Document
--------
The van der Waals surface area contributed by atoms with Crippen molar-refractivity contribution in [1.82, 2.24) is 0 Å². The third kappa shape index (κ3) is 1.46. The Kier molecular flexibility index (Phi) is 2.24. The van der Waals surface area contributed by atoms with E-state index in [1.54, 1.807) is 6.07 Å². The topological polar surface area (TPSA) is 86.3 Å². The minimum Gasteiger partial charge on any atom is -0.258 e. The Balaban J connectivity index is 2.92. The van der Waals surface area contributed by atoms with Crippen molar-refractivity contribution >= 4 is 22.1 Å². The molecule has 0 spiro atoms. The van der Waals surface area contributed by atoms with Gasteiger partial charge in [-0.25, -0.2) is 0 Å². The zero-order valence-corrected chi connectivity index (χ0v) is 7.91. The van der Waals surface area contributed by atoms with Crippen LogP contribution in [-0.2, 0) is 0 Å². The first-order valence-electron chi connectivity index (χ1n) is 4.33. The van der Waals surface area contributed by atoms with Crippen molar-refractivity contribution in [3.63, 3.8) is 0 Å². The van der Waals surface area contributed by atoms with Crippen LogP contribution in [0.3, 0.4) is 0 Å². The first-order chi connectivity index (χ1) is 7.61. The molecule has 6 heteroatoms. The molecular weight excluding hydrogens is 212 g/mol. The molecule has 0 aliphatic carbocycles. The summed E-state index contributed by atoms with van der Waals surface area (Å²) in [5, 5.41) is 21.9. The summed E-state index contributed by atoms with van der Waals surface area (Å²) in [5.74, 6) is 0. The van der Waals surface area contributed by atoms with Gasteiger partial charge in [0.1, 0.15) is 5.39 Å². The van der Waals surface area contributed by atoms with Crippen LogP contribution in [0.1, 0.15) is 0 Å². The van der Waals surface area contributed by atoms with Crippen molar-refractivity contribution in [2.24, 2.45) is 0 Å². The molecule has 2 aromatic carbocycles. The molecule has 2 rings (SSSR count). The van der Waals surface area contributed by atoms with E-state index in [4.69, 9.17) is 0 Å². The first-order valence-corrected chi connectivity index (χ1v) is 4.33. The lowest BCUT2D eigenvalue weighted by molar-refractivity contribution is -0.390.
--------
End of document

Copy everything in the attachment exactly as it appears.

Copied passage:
The van der Waals surface area contributed by atoms with Crippen molar-refractivity contribution in [1.82, 2.24) is 0 Å². The third kappa shape index (κ3) is 1.46. The Kier molecular flexibility index (Phi) is 2.24. The van der Waals surface area contributed by atoms with E-state index in [1.54, 1.807) is 6.07 Å². The topological polar surface area (TPSA) is 86.3 Å². The minimum Gasteiger partial charge on any atom is -0.258 e. The Balaban J connectivity index is 2.92. The van der Waals surface area contributed by atoms with Crippen molar-refractivity contribution >= 4 is 22.1 Å². The molecule has 0 spiro atoms. The van der Waals surface area contributed by atoms with Gasteiger partial charge in [-0.25, -0.2) is 0 Å². The zero-order valence-corrected chi connectivity index (χ0v) is 7.91. The van der Waals surface area contributed by atoms with Crippen LogP contribution in [-0.2, 0) is 0 Å². The first-order valence-electron chi connectivity index (χ1n) is 4.33. The van der Waals surface area contributed by atoms with Crippen molar-refractivity contribution in [3.63, 3.8) is 0 Å². The van der Waals surface area contributed by atoms with Crippen LogP contribution in [0.3, 0.4) is 0 Å². The first-order chi connectivity index (χ1) is 7.61. The molecule has 6 heteroatoms. The molecular weight excluding hydrogens is 212 g/mol. The molecule has 0 aliphatic carbocycles. The summed E-state index contributed by atoms with van der Waals surface area (Å²) in [5, 5.41) is 21.9. The summed E-state index contributed by atoms with van der Waals surface area (Å²) in [5.74, 6) is 0. The van der Waals surface area contributed by atoms with Gasteiger partial charge in [0.1, 0.15) is 5.39 Å². The van der Waals surface area contributed by atoms with Crippen LogP contribution in [0.1, 0.15) is 0 Å². The van der Waals surface area contributed by atoms with Crippen molar-refractivity contribution in [2.24, 2.45) is 0 Å². The molecule has 2 aromatic carbocycles. The molecule has 2 rings (SSSR count). The van der Waals surface area contributed by atoms with E-state index in [4.69, 9.17) is 0 Å². The first-order valence-corrected chi connectivity index (χ1v) is 4.33. The lowest BCUT2D eigenvalue weighted by molar-refractivity contribution is -0.390.